Over on Punky & Me, Vic told a great story of how she got a vintage bargain out from under the nose of a very disgruntled Op shop manager that by the sounds very nearly didn't hand the item back to purchase!
As I have said I have a very large selection of Op shops in my vicinity so I can afford to be choosy as to where I shop. Some are wannabe boutiques and antique stores. Some are poky little church setups with part-time hours. Some cavernous and cold, some full of what would have been discards from other Op shops, some large organisations, some stand alone locally run.
Some are manned by ex-professional women in high power style. While I am perusing I am often just as entertained by the volunteers conversations. In posh parts it is hard not to giggle as they try to one up themselves with talk of their holidays abroad or postcards received from children or grandchildren abroad. It seems to be a recurring theme whenever I am in one of "those". Very Mrs Bucket! (Sorry... Bouquet). The attitude is also one of Doing one's Duty or Charity for the Poor People. Others are run by your average Mum or Granny next door types that fumble with new fanged cash registers and get by with a notepad or book for arithmatic and recording purchases. Much more down to earth types. Then there are those that do it to get something out of it for themselves. First pickings. Those that begrudge a bargain or something delightful for anyone else.
I have heard stories of a worker whose house was chock-a-block of anything "good" that came through her store. Not to be used or delighted in, just because she got it first.
In contrast to Vic's story, my opinion of one of my favourite Op shops was reinforced when I overheard a conversation between one old duck who was pricing, and the Scottish manager/ minister? and between a volunteer and another customer. He has always been so nice whenever I have been there. Very friendly and helpful, always talks to the kids if they are with me, lets them choose a little toy or something for free (even when I'd rather they didn't lol). There is a rack of yesterday's bread, bagged and free for the taking. Shelves, boxes and clothing racks out the front for $1 with still very useable items.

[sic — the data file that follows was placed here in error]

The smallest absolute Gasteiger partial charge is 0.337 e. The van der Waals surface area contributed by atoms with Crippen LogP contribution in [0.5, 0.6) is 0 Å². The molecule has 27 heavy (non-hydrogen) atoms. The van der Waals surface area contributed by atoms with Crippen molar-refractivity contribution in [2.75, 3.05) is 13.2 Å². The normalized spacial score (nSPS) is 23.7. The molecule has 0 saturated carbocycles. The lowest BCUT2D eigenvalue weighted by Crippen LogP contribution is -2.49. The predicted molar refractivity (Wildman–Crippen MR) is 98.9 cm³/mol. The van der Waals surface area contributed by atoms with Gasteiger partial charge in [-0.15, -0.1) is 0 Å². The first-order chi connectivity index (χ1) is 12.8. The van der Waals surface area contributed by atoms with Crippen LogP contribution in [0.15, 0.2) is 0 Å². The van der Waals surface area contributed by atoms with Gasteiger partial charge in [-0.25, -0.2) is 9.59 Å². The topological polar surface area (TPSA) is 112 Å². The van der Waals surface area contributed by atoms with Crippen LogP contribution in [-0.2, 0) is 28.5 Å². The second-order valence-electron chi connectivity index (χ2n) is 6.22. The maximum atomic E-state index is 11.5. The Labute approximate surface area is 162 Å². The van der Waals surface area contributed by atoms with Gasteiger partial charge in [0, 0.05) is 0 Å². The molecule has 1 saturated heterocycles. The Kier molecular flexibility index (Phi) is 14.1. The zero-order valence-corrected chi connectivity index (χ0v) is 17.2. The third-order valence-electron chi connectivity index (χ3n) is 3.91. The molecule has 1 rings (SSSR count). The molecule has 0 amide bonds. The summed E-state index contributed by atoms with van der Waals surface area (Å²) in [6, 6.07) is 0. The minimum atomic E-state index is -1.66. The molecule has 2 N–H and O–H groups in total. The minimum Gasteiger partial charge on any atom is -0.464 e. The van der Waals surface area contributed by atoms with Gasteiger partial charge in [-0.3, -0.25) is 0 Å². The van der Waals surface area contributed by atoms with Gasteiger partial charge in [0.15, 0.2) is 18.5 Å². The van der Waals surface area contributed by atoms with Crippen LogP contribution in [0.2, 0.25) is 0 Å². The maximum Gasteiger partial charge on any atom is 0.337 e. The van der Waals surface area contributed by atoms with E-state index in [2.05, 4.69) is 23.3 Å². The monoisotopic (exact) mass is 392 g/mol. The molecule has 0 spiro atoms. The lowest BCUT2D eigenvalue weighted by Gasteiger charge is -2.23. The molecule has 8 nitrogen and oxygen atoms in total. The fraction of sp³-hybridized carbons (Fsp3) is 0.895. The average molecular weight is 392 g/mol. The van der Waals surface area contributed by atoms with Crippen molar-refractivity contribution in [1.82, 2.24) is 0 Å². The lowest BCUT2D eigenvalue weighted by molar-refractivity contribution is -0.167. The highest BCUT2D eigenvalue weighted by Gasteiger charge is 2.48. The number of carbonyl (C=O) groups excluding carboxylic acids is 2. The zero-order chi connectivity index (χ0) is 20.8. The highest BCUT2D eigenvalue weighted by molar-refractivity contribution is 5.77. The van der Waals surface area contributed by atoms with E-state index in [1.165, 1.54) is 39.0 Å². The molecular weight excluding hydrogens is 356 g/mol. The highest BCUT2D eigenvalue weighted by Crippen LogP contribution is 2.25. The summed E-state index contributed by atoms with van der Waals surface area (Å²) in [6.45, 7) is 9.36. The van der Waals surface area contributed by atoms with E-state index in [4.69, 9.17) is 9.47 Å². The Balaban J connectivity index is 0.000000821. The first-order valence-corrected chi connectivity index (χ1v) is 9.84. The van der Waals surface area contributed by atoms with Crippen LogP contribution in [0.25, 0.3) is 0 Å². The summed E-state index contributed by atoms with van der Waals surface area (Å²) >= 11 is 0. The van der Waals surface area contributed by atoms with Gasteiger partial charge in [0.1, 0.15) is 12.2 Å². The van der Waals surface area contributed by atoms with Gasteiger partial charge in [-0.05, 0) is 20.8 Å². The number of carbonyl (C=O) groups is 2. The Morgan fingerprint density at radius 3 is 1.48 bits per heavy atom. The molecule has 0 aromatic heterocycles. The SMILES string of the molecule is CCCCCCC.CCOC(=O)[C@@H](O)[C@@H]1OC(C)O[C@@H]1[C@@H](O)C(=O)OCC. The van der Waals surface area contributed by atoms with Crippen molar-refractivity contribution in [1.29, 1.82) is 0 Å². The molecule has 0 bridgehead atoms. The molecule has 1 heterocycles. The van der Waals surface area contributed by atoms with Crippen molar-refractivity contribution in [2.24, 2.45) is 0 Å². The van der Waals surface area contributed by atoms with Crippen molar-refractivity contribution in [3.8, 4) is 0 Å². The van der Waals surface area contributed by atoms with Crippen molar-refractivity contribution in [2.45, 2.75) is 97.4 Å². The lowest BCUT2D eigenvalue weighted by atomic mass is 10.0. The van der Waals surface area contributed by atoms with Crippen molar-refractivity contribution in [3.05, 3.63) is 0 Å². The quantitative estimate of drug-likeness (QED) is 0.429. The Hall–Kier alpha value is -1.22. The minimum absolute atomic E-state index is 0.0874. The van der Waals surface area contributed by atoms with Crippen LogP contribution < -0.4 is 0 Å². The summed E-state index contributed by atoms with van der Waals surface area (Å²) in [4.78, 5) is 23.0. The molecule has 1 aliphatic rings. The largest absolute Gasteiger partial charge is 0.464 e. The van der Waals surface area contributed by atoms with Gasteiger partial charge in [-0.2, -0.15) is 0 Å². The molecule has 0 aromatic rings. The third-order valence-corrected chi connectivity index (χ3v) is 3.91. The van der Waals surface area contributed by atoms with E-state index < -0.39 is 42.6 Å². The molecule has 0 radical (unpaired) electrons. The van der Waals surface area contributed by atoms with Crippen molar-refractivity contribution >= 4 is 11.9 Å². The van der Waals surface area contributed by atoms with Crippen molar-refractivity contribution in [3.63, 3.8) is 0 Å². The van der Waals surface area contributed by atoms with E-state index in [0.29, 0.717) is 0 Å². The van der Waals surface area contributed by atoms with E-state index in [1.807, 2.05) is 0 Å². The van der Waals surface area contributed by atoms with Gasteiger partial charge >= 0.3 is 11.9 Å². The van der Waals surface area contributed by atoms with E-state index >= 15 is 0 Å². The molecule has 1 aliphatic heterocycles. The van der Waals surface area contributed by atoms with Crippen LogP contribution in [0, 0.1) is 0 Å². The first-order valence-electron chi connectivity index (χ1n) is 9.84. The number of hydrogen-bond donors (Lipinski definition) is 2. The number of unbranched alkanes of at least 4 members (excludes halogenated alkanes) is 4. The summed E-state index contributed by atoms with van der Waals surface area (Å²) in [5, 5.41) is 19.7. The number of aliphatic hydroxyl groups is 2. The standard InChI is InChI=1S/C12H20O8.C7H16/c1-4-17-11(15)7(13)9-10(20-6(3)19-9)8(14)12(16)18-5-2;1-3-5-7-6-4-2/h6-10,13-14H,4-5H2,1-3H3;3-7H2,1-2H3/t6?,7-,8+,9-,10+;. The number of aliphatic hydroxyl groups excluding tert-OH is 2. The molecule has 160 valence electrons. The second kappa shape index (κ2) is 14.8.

They have a nice selection of vintagey things at reasonable prices and regular stuff at very cheap prices. This is how the conversation went. Volunteer, "How about $5 on this", Manager, "no that's too much. We could mark things like that but then we wouldn't get the people in that we are trying to help."
I was admiring a couple of very reasonable priced silver and gold rings in a cabinet ($30-$40). The volunteer told me how they have a retired gentleman come in and price things for them, below retail.
(Unlike an opshop last week where a "silverplated" necklace, obviously donated from a closed down shop new, was priced at $95!! I'd expect solid silver at that price!) Then I overheard how a gentleman, spent his Saturdays garage sailing, finding nice vintage or antique things cheap for the shop each week. How nice is that! He gets the fun of finding some treasures that then benefits others. That is just such a breath of fresh air to hear about the real spirit of charity (the pure love of Christ and for one another). Not selfishness or duty or Do-gooding, but people who genuinely care for others. And if I buy a little more there than at others, there's a good reason. I have no doubt that my donation is being paid forward and I never walk away feeling ripped off or disgruntled.
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